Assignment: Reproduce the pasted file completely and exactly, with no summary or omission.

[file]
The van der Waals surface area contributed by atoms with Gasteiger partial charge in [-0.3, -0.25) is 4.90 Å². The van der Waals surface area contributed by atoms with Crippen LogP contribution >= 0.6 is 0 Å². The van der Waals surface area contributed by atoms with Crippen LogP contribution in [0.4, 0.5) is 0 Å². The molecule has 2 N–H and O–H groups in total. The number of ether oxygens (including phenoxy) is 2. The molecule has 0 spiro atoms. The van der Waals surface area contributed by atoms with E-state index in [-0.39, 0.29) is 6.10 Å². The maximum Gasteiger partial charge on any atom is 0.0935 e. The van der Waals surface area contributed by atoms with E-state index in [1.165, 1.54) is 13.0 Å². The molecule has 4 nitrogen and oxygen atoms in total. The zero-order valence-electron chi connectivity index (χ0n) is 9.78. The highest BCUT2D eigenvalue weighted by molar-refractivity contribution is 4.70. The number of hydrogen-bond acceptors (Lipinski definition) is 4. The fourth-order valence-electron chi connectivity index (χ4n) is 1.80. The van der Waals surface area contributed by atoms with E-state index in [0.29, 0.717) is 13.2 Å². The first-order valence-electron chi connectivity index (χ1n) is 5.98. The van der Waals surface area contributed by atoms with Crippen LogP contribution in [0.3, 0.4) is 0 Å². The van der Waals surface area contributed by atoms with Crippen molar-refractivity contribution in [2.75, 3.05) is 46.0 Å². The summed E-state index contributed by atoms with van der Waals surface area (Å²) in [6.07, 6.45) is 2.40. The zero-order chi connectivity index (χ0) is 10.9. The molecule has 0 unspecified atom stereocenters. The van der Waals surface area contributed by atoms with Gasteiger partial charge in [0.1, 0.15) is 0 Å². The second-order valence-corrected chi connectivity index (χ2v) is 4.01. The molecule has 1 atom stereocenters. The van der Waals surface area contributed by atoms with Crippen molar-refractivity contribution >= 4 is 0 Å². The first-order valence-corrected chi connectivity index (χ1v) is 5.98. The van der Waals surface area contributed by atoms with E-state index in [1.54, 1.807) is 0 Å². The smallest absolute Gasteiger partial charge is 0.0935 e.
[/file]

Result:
The van der Waals surface area contributed by atoms with Gasteiger partial charge in [-0.3, -0.25) is 4.90 Å². The van der Waals surface area contributed by atoms with Crippen LogP contribution >= 0.6 is 0 Å². The van der Waals surface area contributed by atoms with Crippen LogP contribution in [0.4, 0.5) is 0 Å². The molecule has 2 N–H and O–H groups in total. The number of ether oxygens (including phenoxy) is 2. The molecule has 0 spiro atoms. The van der Waals surface area contributed by atoms with E-state index in [-0.39, 0.29) is 6.10 Å². The maximum Gasteiger partial charge on any atom is 0.0935 e. The van der Waals surface area contributed by atoms with E-state index in [1.165, 1.54) is 13.0 Å². The molecule has 4 nitrogen and oxygen atoms in total. The zero-order valence-electron chi connectivity index (χ0n) is 9.78. The highest BCUT2D eigenvalue weighted by molar-refractivity contribution is 4.70. The number of hydrogen-bond acceptors (Lipinski definition) is 4. The fourth-order valence-electron chi connectivity index (χ4n) is 1.80. The van der Waals surface area contributed by atoms with E-state index in [0.29, 0.717) is 13.2 Å². The first-order valence-electron chi connectivity index (χ1n) is 5.98. The van der Waals surface area contributed by atoms with Crippen LogP contribution in [0.3, 0.4) is 0 Å². The van der Waals surface area contributed by atoms with Crippen molar-refractivity contribution in [2.75, 3.05) is 46.0 Å². The summed E-state index contributed by atoms with van der Waals surface area (Å²) in [6.07, 6.45) is 2.40. The zero-order chi connectivity index (χ0) is 10.9. The molecule has 0 unspecified atom stereocenters. The van der Waals surface area contributed by atoms with Gasteiger partial charge in [0.1, 0.15) is 0 Å². The second-order valence-corrected chi connectivity index (χ2v) is 4.01. The molecule has 1 atom stereocenters. The van der Waals surface area contributed by atoms with Crippen molar-refractivity contribution >= 4 is 0 Å². The first-order valence-corrected chi connectivity index (χ1v) is 5.98. The van der Waals surface area contributed by atoms with E-state index in [1.54, 1.807) is 0 Å². The smallest absolute Gasteiger partial charge is 0.0935 e.